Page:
review by Julie Failla Earhart
Albuquerque journalist Flora Adams is on the lam. Not from the law; if only it was that easy. She’s trying to run away from the cancer that has invaded her breast and her shaky marriage. Lacking the hair on her head as well as one breast, the over-forty woman is convinced that a trip to visit her aunt Cora in Lubbock, Texas, will restore her mind and spirit. Along the way, Flora subconsciously diverts herself to Muleshoe – a small town near the New Mexico border and the place where she was raised in an old ranch house.
The story that follows is both happy and sad. Author Paula Paul pulls the reader in with these two emotions. First, there is the connection to home. Second, is the sympathy readers feel for a woman who has barely finished chemo treatments. Third, is the wonderful cast of characters who populate Paul’s story. There’s Mac, to whom Flora is drawn; James Willie, Flora’s high school sweetheart and local sheriff; Mac’s nearest neighbors, Juan, Lucy and baby, Brittany; Mac’s newest house guest, his teenage great-granddaughter who has been sent to live with him when her mother believes she interferes with her life; and Flora’s husband, Jeff, a selfish jerk who shows Flora no support or even tries to understand what she is going through.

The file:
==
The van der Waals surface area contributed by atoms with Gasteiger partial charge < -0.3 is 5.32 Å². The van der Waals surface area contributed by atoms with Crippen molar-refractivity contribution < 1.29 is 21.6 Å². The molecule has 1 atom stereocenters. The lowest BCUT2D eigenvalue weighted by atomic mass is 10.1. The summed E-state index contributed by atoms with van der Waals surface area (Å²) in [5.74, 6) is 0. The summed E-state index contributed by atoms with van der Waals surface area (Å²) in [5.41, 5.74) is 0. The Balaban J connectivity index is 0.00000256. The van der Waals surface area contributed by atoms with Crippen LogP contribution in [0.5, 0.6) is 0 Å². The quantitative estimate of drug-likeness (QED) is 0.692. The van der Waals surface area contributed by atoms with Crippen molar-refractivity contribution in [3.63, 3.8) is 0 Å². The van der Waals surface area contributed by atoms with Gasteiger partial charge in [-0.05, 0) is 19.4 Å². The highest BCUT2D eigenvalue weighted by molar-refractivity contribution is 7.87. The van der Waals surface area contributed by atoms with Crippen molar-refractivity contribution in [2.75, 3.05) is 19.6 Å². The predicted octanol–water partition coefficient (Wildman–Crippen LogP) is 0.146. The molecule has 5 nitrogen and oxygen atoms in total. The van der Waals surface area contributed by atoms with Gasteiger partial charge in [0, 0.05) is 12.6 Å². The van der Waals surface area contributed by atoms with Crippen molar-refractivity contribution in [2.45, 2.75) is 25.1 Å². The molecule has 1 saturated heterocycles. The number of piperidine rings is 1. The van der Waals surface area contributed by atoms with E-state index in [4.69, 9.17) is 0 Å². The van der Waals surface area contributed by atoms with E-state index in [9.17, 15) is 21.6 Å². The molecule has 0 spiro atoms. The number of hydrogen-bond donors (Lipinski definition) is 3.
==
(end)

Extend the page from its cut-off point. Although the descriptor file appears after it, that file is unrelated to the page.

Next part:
I found myself rooting for this woman who has lost her life’s compass. The writing is beautiful. Sentences fill the story, creating vivid imagery of the landscape and the struggles that each character must overcome. For example,
“The silence settles over us like a down-filled quilt and lies there for a moment.” (p. 122)
“Death is just a schedule we have to keep.” (p. 195)
This novel offers a strong message of conquering what life throws and I encourage readers to get their hands on a copy. You will not only get lost in a great story, but you will also be supporting a good cause. A portion of the author’s royalties for Crazy Quilt go to the University of New Mexico Cancer Research and Treatment Center for cancer research.